Keno in Ocean City?

December 18, 1992

Unless Mayor Roland E. "Fish" Powell can stop the state in court, Ocean City soon could lose its image as a family sea-side resort. Big-time gambling, in the form of fast-paced keno, is on its way into town.

Mayor Powell isn't the only local official in Maryland concerned about the insidious implications of this vast gambling expansion being pushed by the Schaefer administration. In Westminster, Mayor W. Benjamin Brown wanted to slow the keno invasion by forcing all operators to get a conditional-use permit. But the city attorney said Westminster was powerless to act because keno is a state-run game.

That's Mayor Powell's bind, too. He's also in the uncomfortable position of angering his longtime friend and ally, Gov. William Donald Schaefer, who has -- until now -- done so much to promote and support Ocean City's wholesome family image. Yet the governor's assistants already have contacted town business leaders, threatening to cut state aid to Ocean City unless they welcome keno with open arms. That's a despicable pressure tactic that should be stopped immediately.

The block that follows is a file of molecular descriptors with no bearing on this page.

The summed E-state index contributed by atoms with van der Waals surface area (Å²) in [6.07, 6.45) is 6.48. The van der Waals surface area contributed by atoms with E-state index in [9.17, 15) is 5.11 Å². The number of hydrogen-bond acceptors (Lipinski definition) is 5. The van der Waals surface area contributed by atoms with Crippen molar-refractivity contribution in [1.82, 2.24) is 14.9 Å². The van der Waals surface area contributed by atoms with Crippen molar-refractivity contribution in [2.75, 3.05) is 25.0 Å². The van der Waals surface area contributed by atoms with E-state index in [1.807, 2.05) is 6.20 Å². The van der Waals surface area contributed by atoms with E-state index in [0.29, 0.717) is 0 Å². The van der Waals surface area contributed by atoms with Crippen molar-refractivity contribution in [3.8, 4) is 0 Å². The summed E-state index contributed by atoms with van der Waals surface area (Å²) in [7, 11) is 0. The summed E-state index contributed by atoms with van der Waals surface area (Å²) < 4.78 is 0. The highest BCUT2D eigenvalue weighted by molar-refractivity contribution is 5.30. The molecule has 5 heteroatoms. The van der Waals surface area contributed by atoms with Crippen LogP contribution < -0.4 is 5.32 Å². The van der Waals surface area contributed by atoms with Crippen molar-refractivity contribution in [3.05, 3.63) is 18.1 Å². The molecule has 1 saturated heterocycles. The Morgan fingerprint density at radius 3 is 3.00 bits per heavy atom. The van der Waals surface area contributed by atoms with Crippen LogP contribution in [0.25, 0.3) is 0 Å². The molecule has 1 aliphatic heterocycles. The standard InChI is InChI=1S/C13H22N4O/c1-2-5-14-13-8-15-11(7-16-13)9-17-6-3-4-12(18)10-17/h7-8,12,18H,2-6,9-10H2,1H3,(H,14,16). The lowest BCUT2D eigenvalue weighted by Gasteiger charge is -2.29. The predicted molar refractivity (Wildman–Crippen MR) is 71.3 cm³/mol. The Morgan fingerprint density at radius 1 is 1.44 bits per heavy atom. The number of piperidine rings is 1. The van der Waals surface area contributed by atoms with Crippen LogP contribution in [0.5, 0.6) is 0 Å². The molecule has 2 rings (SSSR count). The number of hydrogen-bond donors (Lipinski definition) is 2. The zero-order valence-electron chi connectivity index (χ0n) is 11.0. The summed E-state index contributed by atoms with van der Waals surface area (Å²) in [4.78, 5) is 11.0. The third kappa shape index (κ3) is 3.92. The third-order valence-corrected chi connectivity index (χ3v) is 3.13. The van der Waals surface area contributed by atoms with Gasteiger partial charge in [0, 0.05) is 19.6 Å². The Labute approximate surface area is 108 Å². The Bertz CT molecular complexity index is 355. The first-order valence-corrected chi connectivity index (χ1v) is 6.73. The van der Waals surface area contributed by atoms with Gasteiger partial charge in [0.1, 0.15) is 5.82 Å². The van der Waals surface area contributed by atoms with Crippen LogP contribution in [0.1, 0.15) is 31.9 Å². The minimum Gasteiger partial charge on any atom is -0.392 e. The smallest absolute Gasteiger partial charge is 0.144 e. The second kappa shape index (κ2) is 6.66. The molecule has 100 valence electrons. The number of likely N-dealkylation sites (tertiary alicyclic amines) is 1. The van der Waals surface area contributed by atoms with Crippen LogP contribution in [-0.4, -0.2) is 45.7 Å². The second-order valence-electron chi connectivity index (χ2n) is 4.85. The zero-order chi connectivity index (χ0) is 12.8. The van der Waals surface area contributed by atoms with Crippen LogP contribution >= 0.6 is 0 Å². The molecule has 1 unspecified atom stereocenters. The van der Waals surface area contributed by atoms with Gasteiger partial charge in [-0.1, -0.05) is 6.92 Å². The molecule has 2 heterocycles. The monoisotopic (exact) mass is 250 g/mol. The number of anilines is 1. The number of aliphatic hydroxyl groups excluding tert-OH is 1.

Keno shouldn't be welcome in Ocean City, and Mayor Powell ought to take whatever legal steps are necessary to protect his community from this unwanted gambling invasion. State officials may call keno a socially acceptable lottery-style game, but it's far from benign. Unlike the daily lottery drawing, keno is played every five minutes, 18 hours a day. That's 90 drawings a day, starting at 6 a.m. and ending at midnight. There could be dozens of keno locations in town. Folks won't come to Ocean City for the surf, sun and boardwalk anymore; they'll come for the keno action.

Leaders in the ocean-front community are right to fear that other forms of gambling are almost certain to follow if the fast and furious keno game gains a firm foothold. And so will nefarious criminal elements that always lurk near gaming operations. Just look at what has happened to Atlantic City. Is Ocean City about to follow suit?

Gambling, keno-style, has few socially redeeming features. For Ocean City, it is especially dangerous. But keno is equally dangerous for quiet towns such as Westminster and even big cities such as Baltimore.

One way or another, keno should be killed.

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